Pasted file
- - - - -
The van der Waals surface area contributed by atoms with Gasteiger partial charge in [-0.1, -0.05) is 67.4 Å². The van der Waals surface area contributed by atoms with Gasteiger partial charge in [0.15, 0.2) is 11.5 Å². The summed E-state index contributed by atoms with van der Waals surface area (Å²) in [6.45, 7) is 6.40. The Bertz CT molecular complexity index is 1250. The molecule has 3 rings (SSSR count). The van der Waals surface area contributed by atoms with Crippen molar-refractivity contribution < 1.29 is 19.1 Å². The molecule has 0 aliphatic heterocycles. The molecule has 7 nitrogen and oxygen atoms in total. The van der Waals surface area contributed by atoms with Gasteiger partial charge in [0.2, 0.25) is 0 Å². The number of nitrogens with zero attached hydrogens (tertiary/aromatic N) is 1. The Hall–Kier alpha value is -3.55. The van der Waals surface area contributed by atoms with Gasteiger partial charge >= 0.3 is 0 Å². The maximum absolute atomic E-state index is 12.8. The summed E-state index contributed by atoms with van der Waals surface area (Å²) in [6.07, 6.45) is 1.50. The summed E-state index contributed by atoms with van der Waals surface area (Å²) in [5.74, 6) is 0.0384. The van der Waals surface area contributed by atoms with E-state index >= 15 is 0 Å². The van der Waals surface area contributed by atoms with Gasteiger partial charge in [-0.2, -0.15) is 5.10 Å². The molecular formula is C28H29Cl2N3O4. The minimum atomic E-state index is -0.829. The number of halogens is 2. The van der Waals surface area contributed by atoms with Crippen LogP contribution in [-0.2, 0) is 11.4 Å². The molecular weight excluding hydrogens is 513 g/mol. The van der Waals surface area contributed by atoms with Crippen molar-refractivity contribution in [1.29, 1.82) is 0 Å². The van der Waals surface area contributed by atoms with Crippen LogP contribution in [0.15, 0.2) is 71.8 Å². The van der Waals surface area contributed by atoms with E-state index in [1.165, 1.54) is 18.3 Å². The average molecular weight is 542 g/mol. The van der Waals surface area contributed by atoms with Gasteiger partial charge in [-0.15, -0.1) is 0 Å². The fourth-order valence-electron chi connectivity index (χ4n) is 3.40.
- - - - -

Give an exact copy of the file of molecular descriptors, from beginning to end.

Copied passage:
The van der Waals surface area contributed by atoms with Gasteiger partial charge in [-0.1, -0.05) is 67.4 Å². The van der Waals surface area contributed by atoms with Gasteiger partial charge in [0.15, 0.2) is 11.5 Å². The summed E-state index contributed by atoms with van der Waals surface area (Å²) in [6.45, 7) is 6.40. The Bertz CT molecular complexity index is 1250. The molecule has 3 rings (SSSR count). The van der Waals surface area contributed by atoms with Crippen molar-refractivity contribution < 1.29 is 19.1 Å². The molecule has 0 aliphatic heterocycles. The molecule has 7 nitrogen and oxygen atoms in total. The van der Waals surface area contributed by atoms with Gasteiger partial charge in [0.2, 0.25) is 0 Å². The number of nitrogens with zero attached hydrogens (tertiary/aromatic N) is 1. The Hall–Kier alpha value is -3.55. The van der Waals surface area contributed by atoms with Gasteiger partial charge >= 0.3 is 0 Å². The maximum absolute atomic E-state index is 12.8. The summed E-state index contributed by atoms with van der Waals surface area (Å²) in [6.07, 6.45) is 1.50. The summed E-state index contributed by atoms with van der Waals surface area (Å²) in [5.74, 6) is 0.0384. The van der Waals surface area contributed by atoms with E-state index >= 15 is 0 Å². The van der Waals surface area contributed by atoms with Gasteiger partial charge in [-0.2, -0.15) is 5.10 Å². The molecular formula is C28H29Cl2N3O4. The minimum atomic E-state index is -0.829. The number of halogens is 2. The van der Waals surface area contributed by atoms with Crippen LogP contribution in [-0.2, 0) is 11.4 Å². The molecular weight excluding hydrogens is 513 g/mol. The van der Waals surface area contributed by atoms with Crippen molar-refractivity contribution in [1.29, 1.82) is 0 Å². The van der Waals surface area contributed by atoms with Crippen LogP contribution in [0.15, 0.2) is 71.8 Å². The van der Waals surface area contributed by atoms with E-state index in [1.165, 1.54) is 18.3 Å². The average molecular weight is 542 g/mol. The van der Waals surface area contributed by atoms with Gasteiger partial charge in [-0.15, -0.1) is 0 Å². The fourth-order valence-electron chi connectivity index (χ4n) is 3.40.